We all love having products and features in our lives that make the day just a little bit easier, safer and more enjoyable. However, it is becoming apparent that we must keep the health of ourselves and our planet at the forefront of our design process. Increased drought frequency, heat waves and other extreme weather events are becoming more common around the world. There can be no question that the mere act of manufacturing a new product can contribute to these problems. So, what can we as manufacturers and consumers do about it?
Choose products that improve our lives while also providing a benefit for the environment
Every manufactured good has a life cycle that starts with raw material extraction and ends with disposal. As consumers, it is hard to know what that lifecycle actually entails since every manufacturer has a different supply, production and sales pipeline. The key lifecycle stages that contribute to a product’s environmental impact are: raw material sourcing, production, distribution, operation and disposal. To minimize the impact of a product there are many variables to take into account within each lifecycle stage.
Raw material sourcing
Raw material sourcing is one of the most challenging phases for a manufacturer. It often involves an interplay between selecting the best material for the task while balancing cost and environmental responsibility. For example, some materials may be more recyclable and machinable but may cost more money or require longer shipping distances. Plumbing fixtures interact with our drinking water and are subject to high material standards. Requirements for low lead content limit the alloys of brass that can be used and harmful substances such as Bisphenol A (BPA) that can be found in many plastics can cause harm. To this end, it is imperative that a manufacturer know what is in each component of a plumbing assembly and be able to certify that it is free of harmful contaminants.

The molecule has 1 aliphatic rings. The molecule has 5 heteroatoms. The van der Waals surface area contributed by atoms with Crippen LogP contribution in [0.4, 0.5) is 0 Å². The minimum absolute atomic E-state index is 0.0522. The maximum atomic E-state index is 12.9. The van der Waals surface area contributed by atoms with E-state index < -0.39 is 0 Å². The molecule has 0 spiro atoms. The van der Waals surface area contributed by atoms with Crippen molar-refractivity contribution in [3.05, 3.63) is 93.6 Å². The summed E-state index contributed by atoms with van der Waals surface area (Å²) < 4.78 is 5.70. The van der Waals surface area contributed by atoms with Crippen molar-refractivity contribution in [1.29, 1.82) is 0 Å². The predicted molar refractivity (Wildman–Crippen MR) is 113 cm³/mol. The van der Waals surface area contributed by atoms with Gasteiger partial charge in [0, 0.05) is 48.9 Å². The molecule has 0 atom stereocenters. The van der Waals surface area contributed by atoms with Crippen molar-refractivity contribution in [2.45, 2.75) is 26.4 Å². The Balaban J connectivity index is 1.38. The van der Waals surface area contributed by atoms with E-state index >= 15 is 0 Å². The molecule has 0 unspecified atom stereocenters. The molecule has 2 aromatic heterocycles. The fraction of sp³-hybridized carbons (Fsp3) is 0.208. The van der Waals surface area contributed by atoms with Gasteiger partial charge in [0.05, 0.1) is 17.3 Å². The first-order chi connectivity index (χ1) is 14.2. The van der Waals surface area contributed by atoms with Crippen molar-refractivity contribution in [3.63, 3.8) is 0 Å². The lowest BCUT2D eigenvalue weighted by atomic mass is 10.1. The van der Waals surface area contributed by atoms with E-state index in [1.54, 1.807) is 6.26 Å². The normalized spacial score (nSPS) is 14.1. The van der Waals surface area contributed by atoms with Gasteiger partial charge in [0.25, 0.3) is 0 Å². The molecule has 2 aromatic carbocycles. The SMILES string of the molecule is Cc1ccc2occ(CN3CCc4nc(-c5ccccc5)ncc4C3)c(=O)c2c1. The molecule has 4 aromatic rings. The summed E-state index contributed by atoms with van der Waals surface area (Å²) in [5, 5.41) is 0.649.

Certifications from the NSF, CSA and UL help consumers determine if a product has gone through a rigorous 3rd party audit to ensure its safety. The next time you are buying a plumbing fixture ensure that it complies with NSF/ANSI 61 drinking water standards as well as is certified low-lead by CSA or UL as indicated by the “LLC” initialism on the approver’s label.
Once the raw materials are sourced, how they are stored and handled has a major impact on their overall environmental impact. Certain chemicals and substances used in production processes may be harmless once they have been used, but leaks, spills and improper disposal can have huge impacts on the environment. Manufacturers located in North America, Europe and Japan are subject to the most stringent material handling regulations and the International Standards Organization (ISO) also takes material handling into account when it accredits a manufacturing facility. If a product is made in one of those locations or carries the ISO 9001 standard for quality control and 140001 standard for environmental impact ensures that you are buying a product that takes quality and the environment seriously.